Forget ‘likes’ on social media

Hannah Holliday | Cartoonist

Six Degrees, the first recognized social media site, was created in 1997. Users were able to customize a profile and friend one another. Since then, social media has expanded dramatically into what is now a key part to modern life. There has been a shift from carefree, genuine content to commercializing and focusing on a number that the world will see.

Who would have known that a click of a button could hold so much power?

Not all individuals are consumed by the “like.” Some use social media for personal use and to connect and share with the world. Others use social media for corporate purposes to promote their business or brand. Social media has even turned into a primary source of income for many.

Studies show that 3.2 billion are engaged with social media, which is 42% of the population.

The influence that social media can have on a person has become even greater than many would have thought. In today’s world, a “like” determines worth and value for many. The desire to be wanted is often determined by how others perceive the content you share. This is not an issue isolated to one generation. There are individuals of all ages who find value in how others online perceive them, and studies show the effects this can have on one’s mental health.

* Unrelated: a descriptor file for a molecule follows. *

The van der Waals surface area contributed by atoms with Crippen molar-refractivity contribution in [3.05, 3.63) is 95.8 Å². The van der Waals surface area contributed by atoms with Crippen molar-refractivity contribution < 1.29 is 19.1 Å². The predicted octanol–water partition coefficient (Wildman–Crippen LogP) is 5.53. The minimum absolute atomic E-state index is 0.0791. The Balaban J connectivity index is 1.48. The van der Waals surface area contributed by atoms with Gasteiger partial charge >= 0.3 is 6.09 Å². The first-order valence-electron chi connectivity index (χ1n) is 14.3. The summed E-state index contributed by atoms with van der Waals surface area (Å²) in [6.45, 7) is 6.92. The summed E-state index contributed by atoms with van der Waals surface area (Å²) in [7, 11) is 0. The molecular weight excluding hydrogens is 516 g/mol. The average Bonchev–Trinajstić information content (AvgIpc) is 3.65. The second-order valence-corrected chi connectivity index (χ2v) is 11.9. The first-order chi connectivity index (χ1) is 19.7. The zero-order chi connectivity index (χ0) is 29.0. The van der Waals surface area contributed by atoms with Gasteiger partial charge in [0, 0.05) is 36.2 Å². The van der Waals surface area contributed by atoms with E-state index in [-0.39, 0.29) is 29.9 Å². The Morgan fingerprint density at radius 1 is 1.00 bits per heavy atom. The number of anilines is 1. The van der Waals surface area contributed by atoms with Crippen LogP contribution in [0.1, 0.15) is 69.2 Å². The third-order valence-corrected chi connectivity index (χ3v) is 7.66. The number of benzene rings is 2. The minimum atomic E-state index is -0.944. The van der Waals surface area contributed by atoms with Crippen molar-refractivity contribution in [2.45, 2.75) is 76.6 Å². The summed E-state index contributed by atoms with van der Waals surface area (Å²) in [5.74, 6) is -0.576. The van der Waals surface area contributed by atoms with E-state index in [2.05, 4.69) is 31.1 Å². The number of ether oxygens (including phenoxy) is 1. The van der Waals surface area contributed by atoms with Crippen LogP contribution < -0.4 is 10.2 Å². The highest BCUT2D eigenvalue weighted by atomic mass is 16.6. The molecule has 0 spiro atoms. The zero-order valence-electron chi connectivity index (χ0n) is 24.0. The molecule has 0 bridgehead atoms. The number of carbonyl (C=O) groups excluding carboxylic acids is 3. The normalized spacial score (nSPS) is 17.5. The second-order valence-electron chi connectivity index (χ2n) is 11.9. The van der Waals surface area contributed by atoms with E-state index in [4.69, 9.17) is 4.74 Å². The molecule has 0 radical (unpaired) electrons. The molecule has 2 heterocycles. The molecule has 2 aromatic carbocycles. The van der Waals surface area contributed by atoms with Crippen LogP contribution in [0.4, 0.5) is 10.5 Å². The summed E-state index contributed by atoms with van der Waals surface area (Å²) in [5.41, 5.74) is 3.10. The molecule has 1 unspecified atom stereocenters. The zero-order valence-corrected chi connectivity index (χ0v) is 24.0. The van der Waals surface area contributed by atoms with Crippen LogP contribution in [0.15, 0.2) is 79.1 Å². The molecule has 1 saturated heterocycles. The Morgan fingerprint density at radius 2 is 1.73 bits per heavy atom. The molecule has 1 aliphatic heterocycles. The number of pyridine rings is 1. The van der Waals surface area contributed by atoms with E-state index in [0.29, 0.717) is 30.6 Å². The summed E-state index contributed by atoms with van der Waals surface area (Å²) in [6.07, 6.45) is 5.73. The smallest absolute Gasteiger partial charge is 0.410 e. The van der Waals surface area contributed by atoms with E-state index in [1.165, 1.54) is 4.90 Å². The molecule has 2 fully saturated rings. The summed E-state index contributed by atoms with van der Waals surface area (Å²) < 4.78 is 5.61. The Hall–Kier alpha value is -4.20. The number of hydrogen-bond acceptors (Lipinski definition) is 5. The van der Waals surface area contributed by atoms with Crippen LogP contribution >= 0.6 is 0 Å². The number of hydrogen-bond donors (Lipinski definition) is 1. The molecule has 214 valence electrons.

The “like” has become a symbol of status. Users on social media platforms have strayed from the primary purpose of connecting, and it has become a passageway into comparison, envy and anxiety. There are individuals who will delete a post simply for not reaching a certain number of likes within an amount of time. Others tailor their content and will only post to please someone else.

The authenticity is gone.

Imagine if the number of likes you received on a post were only reserved for you.

This is actually an idea that is currently being tested in various parts of the world.

Instagram CEO Adam Mosseri has tested getting rid of the display of the number of “likes” a post gets. The user will be allowed to see the number, but this will not be viewed by others.

Facebook conducted a similar test in Australia. Jimmy Raimo, a spokeperson for Facebook, said, “We will gather feedback to understand whether this change will improve people’s experiences.”

The goal for both platforms hiding likes are similar. It allows all users to express their authentic selves. Why does one place so much value in a number? The negative effects seem to outweigh the positives, in this case.

In actuality, what would this look like day to day?

The competition factor would be gone. Individuals would not feel as if they need to outdo one another.

Users would be able to post content that they truly care about, rather than to simply please the eyes of others.

For those concerned about influencers, profit would still be able to be made. The majority of brands reach out to influencers based on their follower count and engagement with their audiences. This can still be done without the world seeing the number of likes that they have on a post.

A “like” should not determine value. Individuals should have the creative freedom to create content without the pressure of attaining a certain status in society. Social media was created for connection, and the world should return to the core reason it was created in the first place.